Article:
While Tibbetts continues to refine her extraction techniques, Hongming Guo, another graduate student in Wooley’s lab, has been converting the purified fly chitin into a similar polymer known as chitosan. [emphasis mine] He does this by stripping off chitin’s acetyl groups. That exposes chemically reactive amino groups that can be functionalized and then crosslinked. These steps transform chitosan into useful bioplastics such as superabsorbent hydrogels, which are 3D polymer networks that absorb water.
Guo has produced a hydrogel that can absorb 47 times its weight in water in just one minute. This product could potentially be used in cropland soil to capture floodwater and then slowly release moisture during subsequent droughts, Wooley says. “Here in Texas, we’re constantly either in a flood or drought situation,” she explains, “so I’ve been trying to think of how we can make a superabsorbent hydrogel that could address this.” And because the hydrogel is biodegradable, she says it should gradually release its molecular components as nutrients for crops.
This summer, the team is starting a project to break down chitin into its monomeric glucosamines. These small sugar molecules will then be used to make bioplastics, such as polycarbonates or polyurethanes, which are traditionally made from petrochemicals. Black soldier flies also contain many other useful compounds that the group plans to use as starting materials, including proteins, DNA, fatty acids, lipids and vitamins.
The products made from these chemical building blocks are intended to degrade or digest when they’re discarded, so they won’t contribute to the current plastic pollution problem. Wooley’s vision for that process would align it with the sustainable, circular economy concept: “Ultimately, we’d like the insects to eat the waste plastic as their food source, and then we would harvest them again and collect their components to make new plastics,” she says. “So the insects would not only be the source, but they would also then consume the discarded plastics.”
The researchers acknowledge support and funding from the Welch Foundation and a private donation.
As you can see from the news release, there were two related presentations,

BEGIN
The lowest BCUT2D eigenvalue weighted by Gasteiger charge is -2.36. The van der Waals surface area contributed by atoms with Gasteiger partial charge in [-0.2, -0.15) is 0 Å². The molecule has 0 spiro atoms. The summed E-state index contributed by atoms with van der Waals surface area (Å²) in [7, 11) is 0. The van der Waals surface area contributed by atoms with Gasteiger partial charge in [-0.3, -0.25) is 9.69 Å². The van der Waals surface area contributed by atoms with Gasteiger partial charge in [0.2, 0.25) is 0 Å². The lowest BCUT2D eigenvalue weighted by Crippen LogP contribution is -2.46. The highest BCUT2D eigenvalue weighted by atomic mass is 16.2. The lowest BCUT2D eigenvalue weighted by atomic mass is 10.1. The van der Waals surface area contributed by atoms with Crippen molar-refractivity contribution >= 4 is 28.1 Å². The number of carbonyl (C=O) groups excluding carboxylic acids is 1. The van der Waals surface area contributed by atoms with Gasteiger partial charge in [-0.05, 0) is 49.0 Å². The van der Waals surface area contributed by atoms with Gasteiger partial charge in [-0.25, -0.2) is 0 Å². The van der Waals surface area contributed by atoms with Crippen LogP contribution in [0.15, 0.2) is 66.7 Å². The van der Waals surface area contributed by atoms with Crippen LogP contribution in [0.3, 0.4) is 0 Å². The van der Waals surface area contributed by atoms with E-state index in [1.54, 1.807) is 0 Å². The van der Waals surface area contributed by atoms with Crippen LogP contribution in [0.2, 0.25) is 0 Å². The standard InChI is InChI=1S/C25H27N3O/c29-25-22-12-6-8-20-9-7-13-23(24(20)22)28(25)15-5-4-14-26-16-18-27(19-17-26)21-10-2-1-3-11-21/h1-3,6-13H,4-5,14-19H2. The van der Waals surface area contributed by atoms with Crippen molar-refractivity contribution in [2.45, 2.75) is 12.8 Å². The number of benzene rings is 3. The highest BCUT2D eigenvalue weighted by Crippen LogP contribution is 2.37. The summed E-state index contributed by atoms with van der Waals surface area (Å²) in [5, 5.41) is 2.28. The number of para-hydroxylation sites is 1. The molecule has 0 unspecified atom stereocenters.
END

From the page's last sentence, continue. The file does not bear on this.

Title Harvesting of building blocks from insect feedstocks for transformation into carbohydrate-derived superabsorbent hydrogels
Abstract A primary interest in the Wooley laboratory is the production of functional polymers from renewable sources that are capable of reverting to those natural products once their purpose has been served. As scaled-up production of biomass-based biodegradable polymers continues to grow, we’ve recognized a need to avoid competition with resources that are important to food, fuel, construction and other societal demands. Therefore, we’re turning to unique supply chains, including harvesting of naturally-derived building blocks from black soldier flies (BSF), a rapidly growing feed crop industry. This presentation will highlight efforts to isolate carbohydrate feedstocks from BSF and transform them into superabsorbent hydrogel materials, which are designed to address global challenges with flooding and drought associated with climate change.
Title Harvesting of naturally-derived building blocks from adult black soldier flies
Abstract The urgent threat to our environment created by plastic pollution has continued to grow and develop as we face the well-established problems arising from traditional plastic production using petrochemicals and their accumulation. Polymeric materials constructed from natural building blocks are promising candidates to displace environmentally-persistent petrochemical counterparts, due to their similar thermal and mechanical properties and greater breadth of compositions, structures and properties, sustainability and degradability, thereby redefining the current plastic economy. A key goal in the exploration of building blocks from natural polymers is to avoid competition with resources critical to food, fuel, construction and other societal demands. This requires turning to unique supply chains, such as black soldier flies (BSF).